... children and adults join in a candlelight vigil
"America is being attacked!" I couldn't believe the words coming out of the radio. The second attack came before I had absorbed the meaning of those first words. When reality finally set in so did the horror. Who could have done this and why? The name Osama Bin Laden came up. Was he the enemy? If we can find him and bring him to justice, will that end terrorism? My head was filled with questions that had no answers.
As I kept listening to the radio, I realize that this attack was well-planned and calculated to elicit fear, confusion and terror. It was "in the name of Islam" someone said. A holy war! "Islam is a religion based upon the teaching of the prophet Mohammed, believing in one God (Allah) and in Paradise and Hell, and having a body of law put forth in the Koran and Sunna: the Moslem religion", according to the dictionary.
At church on that next Sunday, we were assured that there was nothing in the Koran that sanctioned killing. Obviously, this attack was made by fanatics using their own interpretation of the Islamic religion to carry out their brutal act.
At first there was the feeling of fear, horror, apprehension and sadness. Then, a great feeling of patriotism took over and millions of American flags began to appear everywhere.
President Bush mentioned on Thursday that we should all light a candle and stand in front of our homes at 7:00 p.m. on Friday in honor of all those who died in the attack. I belong to a group of seniors who go line dancing on Friday nights. Our teacher called us all and asked us to bring candles.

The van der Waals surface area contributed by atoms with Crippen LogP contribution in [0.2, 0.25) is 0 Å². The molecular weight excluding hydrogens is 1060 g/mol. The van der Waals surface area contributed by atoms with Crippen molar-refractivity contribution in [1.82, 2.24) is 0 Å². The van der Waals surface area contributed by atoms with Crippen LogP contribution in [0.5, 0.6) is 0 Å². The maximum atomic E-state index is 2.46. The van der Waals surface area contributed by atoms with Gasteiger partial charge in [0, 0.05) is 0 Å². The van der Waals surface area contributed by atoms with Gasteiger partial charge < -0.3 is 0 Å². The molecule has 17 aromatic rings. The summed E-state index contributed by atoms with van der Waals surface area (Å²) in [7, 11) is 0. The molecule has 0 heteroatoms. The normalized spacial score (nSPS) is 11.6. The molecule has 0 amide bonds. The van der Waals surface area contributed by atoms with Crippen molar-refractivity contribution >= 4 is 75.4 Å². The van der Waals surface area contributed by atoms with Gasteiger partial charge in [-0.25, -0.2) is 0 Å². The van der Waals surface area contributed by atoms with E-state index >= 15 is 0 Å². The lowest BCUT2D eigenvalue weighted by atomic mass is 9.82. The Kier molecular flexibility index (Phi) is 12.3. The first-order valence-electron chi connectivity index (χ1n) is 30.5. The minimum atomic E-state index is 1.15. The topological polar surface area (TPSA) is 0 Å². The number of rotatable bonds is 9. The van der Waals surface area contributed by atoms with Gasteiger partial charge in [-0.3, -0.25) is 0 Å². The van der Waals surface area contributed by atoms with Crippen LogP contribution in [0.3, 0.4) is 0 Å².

At 7:00, when we were lining up on East Foster Street with our candles, I saw a young boy ride by on his bicycle holding a candle. He disappeared down a side street and then reappeared a few minutes later with his whole neighborhood. They all joined us in singing all the patriotic songs we knew. Then, one mother brought five children up front who, she said, wanted to pledge allegiance to our flag. We joined them. Finally, the little ones sang a song. Cars going by honked their horns and waved. The children were so excited. We all went away feeling very proud to be Americans.
Our lives have been changed forever. We may have to spend the rest of our lives looking over our shoulders, and the tightened security will certainly be an inconvenience. However, now that an attack has happened right before our very eyes, and we realize how vulnerable we are, I think we've become more aware of what our priorities should be.
Afghanistan does not look like a place to wage a war. It does look like a great place to hide. I think the best thing we can do right now is to pray that our military, intelligence forces and all others who have charge of planning a response to this attack will make the right moves at the right times.
As for Osama bin Laden, if America can prove he was the mastermind behind the attack that took almost 7,000 lives, I think he should be considered a war criminal and tried as such.
October 5, 2001